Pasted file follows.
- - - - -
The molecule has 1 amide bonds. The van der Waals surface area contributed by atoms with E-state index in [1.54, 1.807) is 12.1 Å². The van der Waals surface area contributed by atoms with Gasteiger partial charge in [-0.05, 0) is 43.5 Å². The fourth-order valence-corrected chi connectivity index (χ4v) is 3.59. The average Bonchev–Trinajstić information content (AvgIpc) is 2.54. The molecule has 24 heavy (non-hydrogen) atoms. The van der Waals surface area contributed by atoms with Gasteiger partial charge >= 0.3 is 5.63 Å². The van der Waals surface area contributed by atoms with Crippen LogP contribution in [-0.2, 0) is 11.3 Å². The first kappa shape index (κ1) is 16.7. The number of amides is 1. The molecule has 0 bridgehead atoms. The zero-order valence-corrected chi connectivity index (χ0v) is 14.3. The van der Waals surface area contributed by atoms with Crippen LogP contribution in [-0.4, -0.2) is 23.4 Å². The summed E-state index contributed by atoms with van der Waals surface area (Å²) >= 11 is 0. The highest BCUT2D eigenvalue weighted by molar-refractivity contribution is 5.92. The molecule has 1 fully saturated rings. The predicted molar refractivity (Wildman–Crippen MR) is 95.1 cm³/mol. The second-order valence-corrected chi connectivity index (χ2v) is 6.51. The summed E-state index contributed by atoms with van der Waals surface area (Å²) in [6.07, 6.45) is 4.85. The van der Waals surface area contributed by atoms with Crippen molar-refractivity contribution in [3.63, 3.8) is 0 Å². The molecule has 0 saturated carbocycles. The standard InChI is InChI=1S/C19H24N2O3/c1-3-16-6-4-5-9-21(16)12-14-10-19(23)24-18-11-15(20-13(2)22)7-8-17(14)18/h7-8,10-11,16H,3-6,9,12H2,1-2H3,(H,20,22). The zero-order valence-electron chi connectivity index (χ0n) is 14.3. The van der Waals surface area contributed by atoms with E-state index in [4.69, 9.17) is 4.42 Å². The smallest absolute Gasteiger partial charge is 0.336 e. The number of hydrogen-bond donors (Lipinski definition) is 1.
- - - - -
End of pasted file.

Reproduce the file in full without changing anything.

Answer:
The molecule has 1 amide bonds. The van der Waals surface area contributed by atoms with E-state index in [1.54, 1.807) is 12.1 Å². The van der Waals surface area contributed by atoms with Gasteiger partial charge in [-0.05, 0) is 43.5 Å². The fourth-order valence-corrected chi connectivity index (χ4v) is 3.59. The average Bonchev–Trinajstić information content (AvgIpc) is 2.54. The molecule has 24 heavy (non-hydrogen) atoms. The van der Waals surface area contributed by atoms with Gasteiger partial charge >= 0.3 is 5.63 Å². The van der Waals surface area contributed by atoms with Crippen LogP contribution in [-0.2, 0) is 11.3 Å². The first kappa shape index (κ1) is 16.7. The number of amides is 1. The molecule has 0 bridgehead atoms. The zero-order valence-corrected chi connectivity index (χ0v) is 14.3. The van der Waals surface area contributed by atoms with Crippen LogP contribution in [-0.4, -0.2) is 23.4 Å². The summed E-state index contributed by atoms with van der Waals surface area (Å²) >= 11 is 0. The highest BCUT2D eigenvalue weighted by molar-refractivity contribution is 5.92. The molecule has 1 fully saturated rings. The predicted molar refractivity (Wildman–Crippen MR) is 95.1 cm³/mol. The second-order valence-corrected chi connectivity index (χ2v) is 6.51. The summed E-state index contributed by atoms with van der Waals surface area (Å²) in [6.07, 6.45) is 4.85. The van der Waals surface area contributed by atoms with Crippen molar-refractivity contribution in [3.63, 3.8) is 0 Å². The molecule has 0 saturated carbocycles. The standard InChI is InChI=1S/C19H24N2O3/c1-3-16-6-4-5-9-21(16)12-14-10-19(23)24-18-11-15(20-13(2)22)7-8-17(14)18/h7-8,10-11,16H,3-6,9,12H2,1-2H3,(H,20,22). The zero-order valence-electron chi connectivity index (χ0n) is 14.3. The van der Waals surface area contributed by atoms with E-state index in [4.69, 9.17) is 4.42 Å². The smallest absolute Gasteiger partial charge is 0.336 e. The number of hydrogen-bond donors (Lipinski definition) is 1.